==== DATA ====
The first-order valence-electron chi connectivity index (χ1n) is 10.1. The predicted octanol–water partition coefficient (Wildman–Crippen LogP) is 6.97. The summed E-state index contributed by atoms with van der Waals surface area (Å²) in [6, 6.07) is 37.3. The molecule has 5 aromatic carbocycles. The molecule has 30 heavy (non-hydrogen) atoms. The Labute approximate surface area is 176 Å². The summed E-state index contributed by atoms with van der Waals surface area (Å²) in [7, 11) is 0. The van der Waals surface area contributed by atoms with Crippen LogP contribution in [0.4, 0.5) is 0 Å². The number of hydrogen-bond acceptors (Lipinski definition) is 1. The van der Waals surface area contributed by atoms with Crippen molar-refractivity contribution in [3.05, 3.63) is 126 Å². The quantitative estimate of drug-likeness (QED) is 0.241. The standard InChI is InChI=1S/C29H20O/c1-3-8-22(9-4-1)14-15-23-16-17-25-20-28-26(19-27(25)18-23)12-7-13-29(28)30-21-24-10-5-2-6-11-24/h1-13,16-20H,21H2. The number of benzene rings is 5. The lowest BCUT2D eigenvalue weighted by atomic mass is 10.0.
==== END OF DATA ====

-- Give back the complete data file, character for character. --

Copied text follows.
The first-order valence-electron chi connectivity index (χ1n) is 10.1. The predicted octanol–water partition coefficient (Wildman–Crippen LogP) is 6.97. The summed E-state index contributed by atoms with van der Waals surface area (Å²) in [6, 6.07) is 37.3. The molecule has 5 aromatic carbocycles. The molecule has 30 heavy (non-hydrogen) atoms. The Labute approximate surface area is 176 Å². The summed E-state index contributed by atoms with van der Waals surface area (Å²) in [7, 11) is 0. The van der Waals surface area contributed by atoms with Crippen LogP contribution in [0.4, 0.5) is 0 Å². The number of hydrogen-bond acceptors (Lipinski definition) is 1. The van der Waals surface area contributed by atoms with Crippen molar-refractivity contribution in [3.05, 3.63) is 126 Å². The quantitative estimate of drug-likeness (QED) is 0.241. The standard InChI is InChI=1S/C29H20O/c1-3-8-22(9-4-1)14-15-23-16-17-25-20-28-26(19-27(25)18-23)12-7-13-29(28)30-21-24-10-5-2-6-11-24/h1-13,16-20H,21H2. The number of benzene rings is 5. The lowest BCUT2D eigenvalue weighted by atomic mass is 10.0.